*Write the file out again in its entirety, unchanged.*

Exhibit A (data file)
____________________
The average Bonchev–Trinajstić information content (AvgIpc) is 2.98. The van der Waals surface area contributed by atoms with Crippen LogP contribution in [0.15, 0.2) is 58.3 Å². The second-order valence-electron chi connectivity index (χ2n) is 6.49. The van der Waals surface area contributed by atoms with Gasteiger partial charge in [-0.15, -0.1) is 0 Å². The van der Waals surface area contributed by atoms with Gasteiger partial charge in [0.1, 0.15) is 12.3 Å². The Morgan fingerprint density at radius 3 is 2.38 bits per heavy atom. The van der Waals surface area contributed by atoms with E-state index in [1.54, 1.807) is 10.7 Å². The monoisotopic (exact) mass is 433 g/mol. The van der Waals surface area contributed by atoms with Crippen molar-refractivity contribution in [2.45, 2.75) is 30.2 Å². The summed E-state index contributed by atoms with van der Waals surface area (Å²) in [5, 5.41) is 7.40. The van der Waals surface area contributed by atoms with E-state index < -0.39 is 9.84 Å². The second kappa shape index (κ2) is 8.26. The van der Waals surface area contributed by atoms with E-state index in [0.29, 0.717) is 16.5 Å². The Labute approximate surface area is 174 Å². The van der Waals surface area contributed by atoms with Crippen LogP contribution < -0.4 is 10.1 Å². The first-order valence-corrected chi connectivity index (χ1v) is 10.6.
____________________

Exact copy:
The average Bonchev–Trinajstić information content (AvgIpc) is 2.98. The van der Waals surface area contributed by atoms with Crippen LogP contribution in [0.15, 0.2) is 58.3 Å². The second-order valence-electron chi connectivity index (χ2n) is 6.49. The van der Waals surface area contributed by atoms with Gasteiger partial charge in [-0.15, -0.1) is 0 Å². The van der Waals surface area contributed by atoms with Gasteiger partial charge in [0.1, 0.15) is 12.3 Å². The Morgan fingerprint density at radius 3 is 2.38 bits per heavy atom. The van der Waals surface area contributed by atoms with E-state index in [1.54, 1.807) is 10.7 Å². The monoisotopic (exact) mass is 433 g/mol. The van der Waals surface area contributed by atoms with Crippen molar-refractivity contribution in [2.45, 2.75) is 30.2 Å². The summed E-state index contributed by atoms with van der Waals surface area (Å²) in [5, 5.41) is 7.40. The van der Waals surface area contributed by atoms with E-state index < -0.39 is 9.84 Å². The second kappa shape index (κ2) is 8.26. The van der Waals surface area contributed by atoms with E-state index in [0.29, 0.717) is 16.5 Å². The Labute approximate surface area is 174 Å². The van der Waals surface area contributed by atoms with Crippen LogP contribution < -0.4 is 10.1 Å². The first-order valence-corrected chi connectivity index (χ1v) is 10.6.